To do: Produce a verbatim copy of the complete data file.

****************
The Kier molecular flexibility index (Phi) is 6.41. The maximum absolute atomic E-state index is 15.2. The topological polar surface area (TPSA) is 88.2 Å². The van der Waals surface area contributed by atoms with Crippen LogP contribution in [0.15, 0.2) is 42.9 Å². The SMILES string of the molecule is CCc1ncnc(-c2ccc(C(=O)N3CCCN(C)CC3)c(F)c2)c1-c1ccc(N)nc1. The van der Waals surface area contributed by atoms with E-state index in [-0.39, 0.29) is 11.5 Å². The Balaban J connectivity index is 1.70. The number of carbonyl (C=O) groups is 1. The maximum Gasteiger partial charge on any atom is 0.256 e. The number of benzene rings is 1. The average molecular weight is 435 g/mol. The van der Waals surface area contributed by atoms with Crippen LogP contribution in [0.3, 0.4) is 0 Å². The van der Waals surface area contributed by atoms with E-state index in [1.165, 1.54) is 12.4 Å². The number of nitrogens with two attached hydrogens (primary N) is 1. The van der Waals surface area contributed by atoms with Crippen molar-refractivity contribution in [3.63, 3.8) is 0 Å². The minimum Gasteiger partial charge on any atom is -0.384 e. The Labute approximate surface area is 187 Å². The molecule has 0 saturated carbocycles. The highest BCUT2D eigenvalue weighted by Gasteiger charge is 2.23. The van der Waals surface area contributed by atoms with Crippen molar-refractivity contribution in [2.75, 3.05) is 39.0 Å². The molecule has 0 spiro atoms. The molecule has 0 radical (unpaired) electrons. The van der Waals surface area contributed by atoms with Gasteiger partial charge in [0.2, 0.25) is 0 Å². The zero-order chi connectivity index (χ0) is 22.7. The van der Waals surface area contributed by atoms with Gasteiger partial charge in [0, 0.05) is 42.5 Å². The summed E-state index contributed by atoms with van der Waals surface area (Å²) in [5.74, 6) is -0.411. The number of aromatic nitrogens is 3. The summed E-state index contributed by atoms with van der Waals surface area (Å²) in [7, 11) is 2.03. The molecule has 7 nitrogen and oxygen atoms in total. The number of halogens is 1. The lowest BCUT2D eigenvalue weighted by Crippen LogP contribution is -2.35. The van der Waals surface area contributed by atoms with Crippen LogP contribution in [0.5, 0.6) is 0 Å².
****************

The Kier molecular flexibility index (Phi) is 6.41. The maximum absolute atomic E-state index is 15.2. The topological polar surface area (TPSA) is 88.2 Å². The van der Waals surface area contributed by atoms with Crippen LogP contribution in [0.15, 0.2) is 42.9 Å². The SMILES string of the molecule is CCc1ncnc(-c2ccc(C(=O)N3CCCN(C)CC3)c(F)c2)c1-c1ccc(N)nc1. The van der Waals surface area contributed by atoms with E-state index in [-0.39, 0.29) is 11.5 Å². The Balaban J connectivity index is 1.70. The number of carbonyl (C=O) groups is 1. The maximum Gasteiger partial charge on any atom is 0.256 e. The number of benzene rings is 1. The average molecular weight is 435 g/mol. The van der Waals surface area contributed by atoms with Crippen LogP contribution in [0.3, 0.4) is 0 Å². The van der Waals surface area contributed by atoms with E-state index in [1.165, 1.54) is 12.4 Å². The number of nitrogens with two attached hydrogens (primary N) is 1. The van der Waals surface area contributed by atoms with Crippen molar-refractivity contribution in [3.63, 3.8) is 0 Å². The minimum Gasteiger partial charge on any atom is -0.384 e. The Labute approximate surface area is 187 Å². The molecule has 0 saturated carbocycles. The highest BCUT2D eigenvalue weighted by Gasteiger charge is 2.23. The van der Waals surface area contributed by atoms with Crippen molar-refractivity contribution in [2.75, 3.05) is 39.0 Å². The molecule has 0 spiro atoms. The molecule has 0 radical (unpaired) electrons. The van der Waals surface area contributed by atoms with Gasteiger partial charge in [0.2, 0.25) is 0 Å². The zero-order chi connectivity index (χ0) is 22.7. The van der Waals surface area contributed by atoms with Gasteiger partial charge in [0, 0.05) is 42.5 Å². The summed E-state index contributed by atoms with van der Waals surface area (Å²) in [5.74, 6) is -0.411. The number of aromatic nitrogens is 3. The summed E-state index contributed by atoms with van der Waals surface area (Å²) in [7, 11) is 2.03. The molecule has 7 nitrogen and oxygen atoms in total. The number of halogens is 1. The lowest BCUT2D eigenvalue weighted by Crippen LogP contribution is -2.35. The van der Waals surface area contributed by atoms with Crippen LogP contribution in [0.5, 0.6) is 0 Å².